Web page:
Common Basket: Politics helps to define students

Molly Eldevik

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In the past, the Common Basket has gone towards safe causes such as clean water initiatives, orphanages in undeveloped countries, or food shelves, and by all means that’s great and necessary. However, I believe that we need to get students interested in what they’re donating to––not that clean water and world poverty are not interesting––but they tend to become redundant, are immediately unsolvable, and fail to pique students’ curiosity.

The common basket should embrace controversy. We are too focused on unmindfully throwing money at predictable causes. There should be a heavier focus on encouraging students to grasp the importance of what they are donating to and to further their action for the cause, other than monetarily, if they are so inclined. Presenting more political causes, left or right, every once in a while is a good opportunity to get students more educated, riled up, and thus, more active in the cause.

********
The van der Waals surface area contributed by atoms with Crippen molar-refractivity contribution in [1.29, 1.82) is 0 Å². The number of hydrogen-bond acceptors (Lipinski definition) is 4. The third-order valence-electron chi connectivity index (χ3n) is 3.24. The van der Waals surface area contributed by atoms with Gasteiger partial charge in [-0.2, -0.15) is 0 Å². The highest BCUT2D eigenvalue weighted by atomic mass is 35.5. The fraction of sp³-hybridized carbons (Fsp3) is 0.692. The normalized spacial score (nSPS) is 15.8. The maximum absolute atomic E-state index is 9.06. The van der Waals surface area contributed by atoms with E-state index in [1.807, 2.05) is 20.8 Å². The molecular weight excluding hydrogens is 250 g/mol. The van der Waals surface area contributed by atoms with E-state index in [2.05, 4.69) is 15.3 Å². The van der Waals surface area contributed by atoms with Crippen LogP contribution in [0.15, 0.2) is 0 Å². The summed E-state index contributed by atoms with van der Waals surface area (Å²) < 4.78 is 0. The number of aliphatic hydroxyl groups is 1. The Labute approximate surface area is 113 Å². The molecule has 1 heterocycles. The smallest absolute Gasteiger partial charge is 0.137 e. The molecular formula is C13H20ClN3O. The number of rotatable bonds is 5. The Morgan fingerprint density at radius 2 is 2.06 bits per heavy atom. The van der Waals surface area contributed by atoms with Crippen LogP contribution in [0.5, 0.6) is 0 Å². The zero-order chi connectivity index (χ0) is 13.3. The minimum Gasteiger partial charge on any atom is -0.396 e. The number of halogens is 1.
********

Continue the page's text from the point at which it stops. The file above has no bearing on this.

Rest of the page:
The common basket creates a lot of positive change for its beneficiaries. However, it also presents us with an educational opportunity for our student body. Recently, there was a common basket about fighting pollution in the Boundary Waters, a political issue with two defendable sides, that allowed students to discern their stance on an issue that affects them. Far too often, the Common Basket does not create this opportunity to learn and discern, but rather to mindlessly hoard money for an issue that not all students are involved in.

Politicized common baskets encourage students to discern and practice their own stance on an issue rather than mindlessly give to causes. Discernment is an important concept in our theology classes at BSM, and the Common Basket is another tool that religion teachers have to their advantage. The implementation of more politicized common baskets offers the opportunity to educate students on an issue, local or national, that could affect their lives. After education on issues that may appeal to them, students are poised to become active members of society that solve problems that matter.

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